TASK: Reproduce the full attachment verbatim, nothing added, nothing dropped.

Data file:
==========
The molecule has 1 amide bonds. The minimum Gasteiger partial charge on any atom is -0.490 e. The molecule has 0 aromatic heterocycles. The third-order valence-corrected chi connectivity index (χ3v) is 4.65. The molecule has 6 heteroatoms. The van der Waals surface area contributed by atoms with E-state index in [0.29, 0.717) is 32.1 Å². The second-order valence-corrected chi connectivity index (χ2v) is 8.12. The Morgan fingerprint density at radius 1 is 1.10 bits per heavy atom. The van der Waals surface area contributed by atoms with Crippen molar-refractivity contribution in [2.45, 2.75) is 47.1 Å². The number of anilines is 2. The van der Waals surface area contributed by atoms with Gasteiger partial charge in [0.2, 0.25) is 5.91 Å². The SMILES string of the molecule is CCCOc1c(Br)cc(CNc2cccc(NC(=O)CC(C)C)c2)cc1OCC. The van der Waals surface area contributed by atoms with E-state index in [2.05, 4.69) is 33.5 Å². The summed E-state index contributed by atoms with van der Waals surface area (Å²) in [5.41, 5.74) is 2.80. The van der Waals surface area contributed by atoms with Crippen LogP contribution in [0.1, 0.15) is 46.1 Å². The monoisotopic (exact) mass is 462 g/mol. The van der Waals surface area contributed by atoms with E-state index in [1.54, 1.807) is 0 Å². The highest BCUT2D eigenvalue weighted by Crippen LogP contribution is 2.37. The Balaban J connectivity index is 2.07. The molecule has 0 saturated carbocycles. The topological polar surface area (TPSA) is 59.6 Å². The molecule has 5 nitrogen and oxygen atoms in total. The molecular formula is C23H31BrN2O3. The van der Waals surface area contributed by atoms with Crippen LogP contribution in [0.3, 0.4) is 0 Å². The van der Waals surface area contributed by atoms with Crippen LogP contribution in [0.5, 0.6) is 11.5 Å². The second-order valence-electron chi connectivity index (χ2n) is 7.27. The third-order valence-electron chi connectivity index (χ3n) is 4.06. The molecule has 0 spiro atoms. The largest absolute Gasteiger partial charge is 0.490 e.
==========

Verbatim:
The molecule has 1 amide bonds. The minimum Gasteiger partial charge on any atom is -0.490 e. The molecule has 0 aromatic heterocycles. The third-order valence-corrected chi connectivity index (χ3v) is 4.65. The molecule has 6 heteroatoms. The van der Waals surface area contributed by atoms with E-state index in [0.29, 0.717) is 32.1 Å². The second-order valence-corrected chi connectivity index (χ2v) is 8.12. The Morgan fingerprint density at radius 1 is 1.10 bits per heavy atom. The van der Waals surface area contributed by atoms with Crippen molar-refractivity contribution in [2.45, 2.75) is 47.1 Å². The number of anilines is 2. The van der Waals surface area contributed by atoms with Gasteiger partial charge in [0.2, 0.25) is 5.91 Å². The SMILES string of the molecule is CCCOc1c(Br)cc(CNc2cccc(NC(=O)CC(C)C)c2)cc1OCC. The van der Waals surface area contributed by atoms with E-state index in [2.05, 4.69) is 33.5 Å². The summed E-state index contributed by atoms with van der Waals surface area (Å²) in [5.41, 5.74) is 2.80. The van der Waals surface area contributed by atoms with Crippen LogP contribution in [0.1, 0.15) is 46.1 Å². The monoisotopic (exact) mass is 462 g/mol. The van der Waals surface area contributed by atoms with E-state index in [1.54, 1.807) is 0 Å². The highest BCUT2D eigenvalue weighted by Crippen LogP contribution is 2.37. The Balaban J connectivity index is 2.07. The molecule has 0 saturated carbocycles. The topological polar surface area (TPSA) is 59.6 Å². The molecule has 5 nitrogen and oxygen atoms in total. The molecular formula is C23H31BrN2O3. The van der Waals surface area contributed by atoms with Crippen LogP contribution in [0.3, 0.4) is 0 Å². The van der Waals surface area contributed by atoms with Crippen LogP contribution in [0.5, 0.6) is 11.5 Å². The second-order valence-electron chi connectivity index (χ2n) is 7.27. The third-order valence-electron chi connectivity index (χ3n) is 4.06. The molecule has 0 spiro atoms. The largest absolute Gasteiger partial charge is 0.490 e.